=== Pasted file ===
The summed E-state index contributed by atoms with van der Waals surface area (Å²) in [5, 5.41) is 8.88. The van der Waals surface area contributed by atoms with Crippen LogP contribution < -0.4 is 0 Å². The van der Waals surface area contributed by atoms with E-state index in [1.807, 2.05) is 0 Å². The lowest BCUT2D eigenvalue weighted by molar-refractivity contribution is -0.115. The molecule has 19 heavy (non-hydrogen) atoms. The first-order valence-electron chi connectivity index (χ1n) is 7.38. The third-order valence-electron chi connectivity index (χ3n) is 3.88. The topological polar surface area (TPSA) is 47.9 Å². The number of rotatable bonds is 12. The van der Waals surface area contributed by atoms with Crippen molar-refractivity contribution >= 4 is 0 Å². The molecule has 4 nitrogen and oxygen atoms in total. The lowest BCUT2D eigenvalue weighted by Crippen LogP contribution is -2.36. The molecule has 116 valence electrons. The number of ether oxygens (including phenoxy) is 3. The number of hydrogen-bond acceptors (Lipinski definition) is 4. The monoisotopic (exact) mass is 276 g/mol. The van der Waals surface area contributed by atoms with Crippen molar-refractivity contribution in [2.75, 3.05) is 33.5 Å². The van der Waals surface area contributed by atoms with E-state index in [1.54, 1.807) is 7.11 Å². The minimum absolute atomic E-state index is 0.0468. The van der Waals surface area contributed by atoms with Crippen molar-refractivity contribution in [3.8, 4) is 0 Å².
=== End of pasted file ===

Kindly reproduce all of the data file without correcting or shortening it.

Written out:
The summed E-state index contributed by atoms with van der Waals surface area (Å²) in [5, 5.41) is 8.88. The van der Waals surface area contributed by atoms with Crippen LogP contribution < -0.4 is 0 Å². The van der Waals surface area contributed by atoms with E-state index in [1.807, 2.05) is 0 Å². The lowest BCUT2D eigenvalue weighted by molar-refractivity contribution is -0.115. The molecule has 19 heavy (non-hydrogen) atoms. The first-order valence-electron chi connectivity index (χ1n) is 7.38. The third-order valence-electron chi connectivity index (χ3n) is 3.88. The topological polar surface area (TPSA) is 47.9 Å². The number of rotatable bonds is 12. The van der Waals surface area contributed by atoms with Crippen molar-refractivity contribution >= 4 is 0 Å². The molecule has 4 nitrogen and oxygen atoms in total. The lowest BCUT2D eigenvalue weighted by Crippen LogP contribution is -2.36. The molecule has 116 valence electrons. The number of ether oxygens (including phenoxy) is 3. The number of hydrogen-bond acceptors (Lipinski definition) is 4. The monoisotopic (exact) mass is 276 g/mol. The van der Waals surface area contributed by atoms with Crippen molar-refractivity contribution in [2.75, 3.05) is 33.5 Å². The van der Waals surface area contributed by atoms with E-state index in [1.54, 1.807) is 7.11 Å². The minimum absolute atomic E-state index is 0.0468. The van der Waals surface area contributed by atoms with Crippen molar-refractivity contribution in [3.8, 4) is 0 Å².